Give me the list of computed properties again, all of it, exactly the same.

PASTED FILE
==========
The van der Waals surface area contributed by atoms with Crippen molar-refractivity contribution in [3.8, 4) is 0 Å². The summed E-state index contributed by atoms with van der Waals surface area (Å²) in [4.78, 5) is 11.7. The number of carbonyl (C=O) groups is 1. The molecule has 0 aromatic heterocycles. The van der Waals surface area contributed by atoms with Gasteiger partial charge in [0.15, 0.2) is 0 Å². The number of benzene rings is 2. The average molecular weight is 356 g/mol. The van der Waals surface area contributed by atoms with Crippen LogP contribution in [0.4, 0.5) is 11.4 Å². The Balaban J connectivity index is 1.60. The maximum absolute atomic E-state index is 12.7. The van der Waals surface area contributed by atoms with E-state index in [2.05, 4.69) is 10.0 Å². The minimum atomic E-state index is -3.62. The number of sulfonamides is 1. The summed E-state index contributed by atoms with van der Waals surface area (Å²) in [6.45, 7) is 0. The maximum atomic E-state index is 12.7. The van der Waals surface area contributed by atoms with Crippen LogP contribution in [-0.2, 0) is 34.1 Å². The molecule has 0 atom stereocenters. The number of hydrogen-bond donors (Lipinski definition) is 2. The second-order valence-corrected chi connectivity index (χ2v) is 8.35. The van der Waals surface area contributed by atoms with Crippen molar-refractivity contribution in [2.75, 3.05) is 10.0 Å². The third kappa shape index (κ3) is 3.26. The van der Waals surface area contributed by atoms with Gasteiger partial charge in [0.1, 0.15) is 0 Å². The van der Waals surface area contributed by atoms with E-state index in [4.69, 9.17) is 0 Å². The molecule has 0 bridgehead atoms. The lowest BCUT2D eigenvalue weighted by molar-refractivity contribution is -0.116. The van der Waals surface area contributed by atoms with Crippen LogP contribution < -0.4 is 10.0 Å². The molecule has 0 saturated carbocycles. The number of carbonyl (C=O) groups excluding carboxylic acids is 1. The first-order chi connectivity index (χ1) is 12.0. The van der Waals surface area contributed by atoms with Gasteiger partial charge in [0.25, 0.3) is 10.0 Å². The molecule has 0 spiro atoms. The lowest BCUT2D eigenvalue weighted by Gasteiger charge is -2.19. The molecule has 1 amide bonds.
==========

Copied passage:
The van der Waals surface area contributed by atoms with Crippen molar-refractivity contribution in [3.8, 4) is 0 Å². The summed E-state index contributed by atoms with van der Waals surface area (Å²) in [4.78, 5) is 11.7. The number of carbonyl (C=O) groups is 1. The molecule has 0 aromatic heterocycles. The van der Waals surface area contributed by atoms with Gasteiger partial charge in [0.15, 0.2) is 0 Å². The number of benzene rings is 2. The average molecular weight is 356 g/mol. The van der Waals surface area contributed by atoms with Crippen LogP contribution in [0.4, 0.5) is 11.4 Å². The Balaban J connectivity index is 1.60. The maximum absolute atomic E-state index is 12.7. The van der Waals surface area contributed by atoms with E-state index in [2.05, 4.69) is 10.0 Å². The minimum atomic E-state index is -3.62. The number of sulfonamides is 1. The summed E-state index contributed by atoms with van der Waals surface area (Å²) in [6.45, 7) is 0. The maximum atomic E-state index is 12.7. The van der Waals surface area contributed by atoms with Crippen LogP contribution in [-0.2, 0) is 34.1 Å². The molecule has 0 atom stereocenters. The number of hydrogen-bond donors (Lipinski definition) is 2. The second-order valence-corrected chi connectivity index (χ2v) is 8.35. The van der Waals surface area contributed by atoms with Crippen molar-refractivity contribution in [2.75, 3.05) is 10.0 Å². The third kappa shape index (κ3) is 3.26. The van der Waals surface area contributed by atoms with Gasteiger partial charge in [0.1, 0.15) is 0 Å². The van der Waals surface area contributed by atoms with E-state index in [4.69, 9.17) is 0 Å². The molecule has 0 bridgehead atoms. The lowest BCUT2D eigenvalue weighted by molar-refractivity contribution is -0.116. The van der Waals surface area contributed by atoms with Crippen LogP contribution < -0.4 is 10.0 Å². The molecule has 0 saturated carbocycles. The number of carbonyl (C=O) groups excluding carboxylic acids is 1. The first-order chi connectivity index (χ1) is 12.0. The van der Waals surface area contributed by atoms with Gasteiger partial charge in [0.25, 0.3) is 10.0 Å². The molecule has 0 spiro atoms. The lowest BCUT2D eigenvalue weighted by Gasteiger charge is -2.19. The molecule has 1 amide bonds.